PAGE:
The document is a roster of 801 Jewish workers whom German businessman Oskar Schindler employed to spare them from Nazi concentration camps during World War II. It is being offered for $2.2 million.
According to dealer Gary Zimet, the seller bought the original 1945 document from relatives of Schindler’s accountant.
Rosenberg filed a lawsuit last week in a Manhattan court saying that the sale would infringe on rights bestowed upon her by Schindler’s widow, Emilie, who died in 2001.
Rosenberg, Emilie Schindler’s biographer, claims she inherited the widow’s interest in the list, which has gone through several revisions, eventually saving more than 1000 Jews. Other copies of the list are held in various museums and archives.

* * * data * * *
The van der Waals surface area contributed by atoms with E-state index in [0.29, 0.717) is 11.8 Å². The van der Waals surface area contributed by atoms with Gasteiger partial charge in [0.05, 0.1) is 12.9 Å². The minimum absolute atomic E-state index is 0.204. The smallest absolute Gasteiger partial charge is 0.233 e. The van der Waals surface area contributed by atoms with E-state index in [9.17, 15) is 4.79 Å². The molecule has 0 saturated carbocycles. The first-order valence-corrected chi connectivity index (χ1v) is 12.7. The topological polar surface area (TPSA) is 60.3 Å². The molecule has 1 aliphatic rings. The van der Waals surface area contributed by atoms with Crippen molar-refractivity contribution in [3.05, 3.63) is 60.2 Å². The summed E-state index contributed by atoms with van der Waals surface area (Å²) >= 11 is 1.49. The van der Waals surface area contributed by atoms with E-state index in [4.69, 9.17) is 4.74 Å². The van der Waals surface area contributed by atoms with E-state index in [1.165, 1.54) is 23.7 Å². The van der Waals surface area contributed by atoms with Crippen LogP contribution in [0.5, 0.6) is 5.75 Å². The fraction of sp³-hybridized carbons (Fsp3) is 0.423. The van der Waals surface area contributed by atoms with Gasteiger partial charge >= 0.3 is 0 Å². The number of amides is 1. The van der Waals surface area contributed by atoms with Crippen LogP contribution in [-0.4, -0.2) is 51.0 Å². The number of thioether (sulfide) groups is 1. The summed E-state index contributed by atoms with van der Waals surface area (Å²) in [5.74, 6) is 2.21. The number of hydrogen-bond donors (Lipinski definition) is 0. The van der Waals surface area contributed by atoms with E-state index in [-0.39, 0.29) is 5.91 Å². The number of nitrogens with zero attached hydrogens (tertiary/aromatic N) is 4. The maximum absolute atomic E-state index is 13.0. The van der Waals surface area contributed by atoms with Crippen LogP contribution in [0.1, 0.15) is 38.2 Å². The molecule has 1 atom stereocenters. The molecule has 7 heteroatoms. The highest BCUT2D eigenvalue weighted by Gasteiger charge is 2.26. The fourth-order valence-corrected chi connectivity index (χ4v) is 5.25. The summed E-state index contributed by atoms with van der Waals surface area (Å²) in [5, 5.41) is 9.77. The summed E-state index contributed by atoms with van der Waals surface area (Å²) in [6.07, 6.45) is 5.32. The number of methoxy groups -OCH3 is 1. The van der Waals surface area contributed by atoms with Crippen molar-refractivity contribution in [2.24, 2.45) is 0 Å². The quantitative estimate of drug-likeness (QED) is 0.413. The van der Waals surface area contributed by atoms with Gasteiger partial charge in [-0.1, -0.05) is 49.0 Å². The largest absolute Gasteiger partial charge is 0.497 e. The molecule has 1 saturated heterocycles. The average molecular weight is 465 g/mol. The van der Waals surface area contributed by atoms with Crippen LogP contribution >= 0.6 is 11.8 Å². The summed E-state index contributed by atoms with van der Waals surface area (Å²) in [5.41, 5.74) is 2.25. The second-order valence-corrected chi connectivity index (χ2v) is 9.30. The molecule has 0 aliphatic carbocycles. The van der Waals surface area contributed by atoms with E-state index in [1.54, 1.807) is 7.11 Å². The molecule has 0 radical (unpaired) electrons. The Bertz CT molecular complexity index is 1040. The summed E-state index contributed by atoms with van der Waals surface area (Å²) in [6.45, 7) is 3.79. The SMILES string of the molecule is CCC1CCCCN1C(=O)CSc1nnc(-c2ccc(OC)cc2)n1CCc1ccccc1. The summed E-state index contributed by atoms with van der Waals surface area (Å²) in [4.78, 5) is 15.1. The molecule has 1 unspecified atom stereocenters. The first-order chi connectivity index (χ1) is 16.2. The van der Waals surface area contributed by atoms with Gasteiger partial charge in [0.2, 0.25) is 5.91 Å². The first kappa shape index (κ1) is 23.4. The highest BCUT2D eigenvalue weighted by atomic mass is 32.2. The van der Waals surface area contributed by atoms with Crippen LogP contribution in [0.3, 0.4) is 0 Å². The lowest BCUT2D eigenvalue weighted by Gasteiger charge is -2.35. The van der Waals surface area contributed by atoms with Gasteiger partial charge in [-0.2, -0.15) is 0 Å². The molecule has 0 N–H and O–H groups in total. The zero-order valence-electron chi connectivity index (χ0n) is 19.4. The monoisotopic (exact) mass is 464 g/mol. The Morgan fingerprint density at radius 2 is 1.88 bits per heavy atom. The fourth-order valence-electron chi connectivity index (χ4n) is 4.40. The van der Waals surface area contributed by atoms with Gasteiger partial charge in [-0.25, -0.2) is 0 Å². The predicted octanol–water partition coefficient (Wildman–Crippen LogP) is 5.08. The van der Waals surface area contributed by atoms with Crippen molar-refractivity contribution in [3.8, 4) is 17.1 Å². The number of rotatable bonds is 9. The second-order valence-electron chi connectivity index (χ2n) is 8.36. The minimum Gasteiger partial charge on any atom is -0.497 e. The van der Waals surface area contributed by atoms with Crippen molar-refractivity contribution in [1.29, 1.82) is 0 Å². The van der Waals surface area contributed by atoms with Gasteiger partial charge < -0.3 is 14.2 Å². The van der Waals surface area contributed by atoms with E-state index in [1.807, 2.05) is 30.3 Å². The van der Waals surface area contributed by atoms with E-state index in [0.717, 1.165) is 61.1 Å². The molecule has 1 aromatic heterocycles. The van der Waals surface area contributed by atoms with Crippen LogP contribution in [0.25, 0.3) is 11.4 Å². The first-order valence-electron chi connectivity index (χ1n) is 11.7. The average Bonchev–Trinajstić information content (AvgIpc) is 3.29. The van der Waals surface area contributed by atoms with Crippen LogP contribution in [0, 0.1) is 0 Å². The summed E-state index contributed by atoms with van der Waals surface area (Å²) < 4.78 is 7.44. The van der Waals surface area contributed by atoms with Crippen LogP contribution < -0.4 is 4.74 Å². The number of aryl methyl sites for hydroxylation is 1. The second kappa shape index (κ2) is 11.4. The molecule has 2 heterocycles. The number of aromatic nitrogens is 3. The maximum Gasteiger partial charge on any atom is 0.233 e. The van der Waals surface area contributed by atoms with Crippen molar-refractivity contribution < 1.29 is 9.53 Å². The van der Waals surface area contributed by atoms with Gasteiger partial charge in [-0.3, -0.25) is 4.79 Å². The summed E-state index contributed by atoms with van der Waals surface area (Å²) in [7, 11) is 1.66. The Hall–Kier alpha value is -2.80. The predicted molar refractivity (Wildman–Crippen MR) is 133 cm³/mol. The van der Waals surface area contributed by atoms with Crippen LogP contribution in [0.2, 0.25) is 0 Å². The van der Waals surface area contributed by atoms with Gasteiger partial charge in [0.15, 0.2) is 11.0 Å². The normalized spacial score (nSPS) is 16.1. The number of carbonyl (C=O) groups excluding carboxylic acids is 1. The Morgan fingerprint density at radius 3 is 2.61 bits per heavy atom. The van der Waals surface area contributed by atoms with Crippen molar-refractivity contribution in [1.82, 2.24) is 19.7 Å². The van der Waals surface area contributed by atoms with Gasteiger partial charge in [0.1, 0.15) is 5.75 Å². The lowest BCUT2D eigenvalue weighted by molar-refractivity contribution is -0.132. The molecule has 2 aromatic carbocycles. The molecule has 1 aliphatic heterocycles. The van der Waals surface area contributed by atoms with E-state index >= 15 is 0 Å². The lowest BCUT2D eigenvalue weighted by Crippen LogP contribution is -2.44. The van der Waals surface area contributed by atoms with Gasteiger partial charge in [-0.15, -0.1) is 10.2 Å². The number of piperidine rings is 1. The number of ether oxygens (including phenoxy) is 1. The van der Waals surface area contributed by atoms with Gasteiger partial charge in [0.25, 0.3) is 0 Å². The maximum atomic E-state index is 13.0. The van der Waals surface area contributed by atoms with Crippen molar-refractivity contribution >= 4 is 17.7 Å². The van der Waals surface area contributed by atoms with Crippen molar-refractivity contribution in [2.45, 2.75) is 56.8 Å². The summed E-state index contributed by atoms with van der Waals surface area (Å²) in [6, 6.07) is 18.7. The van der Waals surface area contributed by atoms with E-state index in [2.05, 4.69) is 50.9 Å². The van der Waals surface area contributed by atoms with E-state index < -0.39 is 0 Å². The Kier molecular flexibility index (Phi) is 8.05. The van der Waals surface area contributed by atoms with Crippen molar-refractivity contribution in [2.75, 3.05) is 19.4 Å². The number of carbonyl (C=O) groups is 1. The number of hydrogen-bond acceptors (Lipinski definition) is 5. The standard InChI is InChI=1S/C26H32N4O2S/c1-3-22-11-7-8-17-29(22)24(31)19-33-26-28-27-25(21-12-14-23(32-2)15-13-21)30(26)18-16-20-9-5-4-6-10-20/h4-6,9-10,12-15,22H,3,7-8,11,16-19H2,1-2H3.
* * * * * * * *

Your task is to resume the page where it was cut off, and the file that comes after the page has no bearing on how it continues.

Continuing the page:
Rosenberg, based in Buenos Aires, wants proof that the copy Zimet is offering is authentic, and hopes to block the sale, if it is.
According to Rosenberg’s lawyer, John P. Gleason, “She’s not interested in profit or fame.” Rather, she wants to “preserve, protect and correct the historical record.”
“The list is indisputably authentic, and she has no right to it,” Zimet has said, not identifying the seller. Zimet’s business, M.I.T. Memorabilia Inc., is based in Washingtonville, New York, and specializes in manuscripts, autographs, and other historical documents.
“Schindler’s List,” the film based on the renowned document, won the Academy Award for best picture in 1993, among other awards.
Reprinted with permission from Shalom Life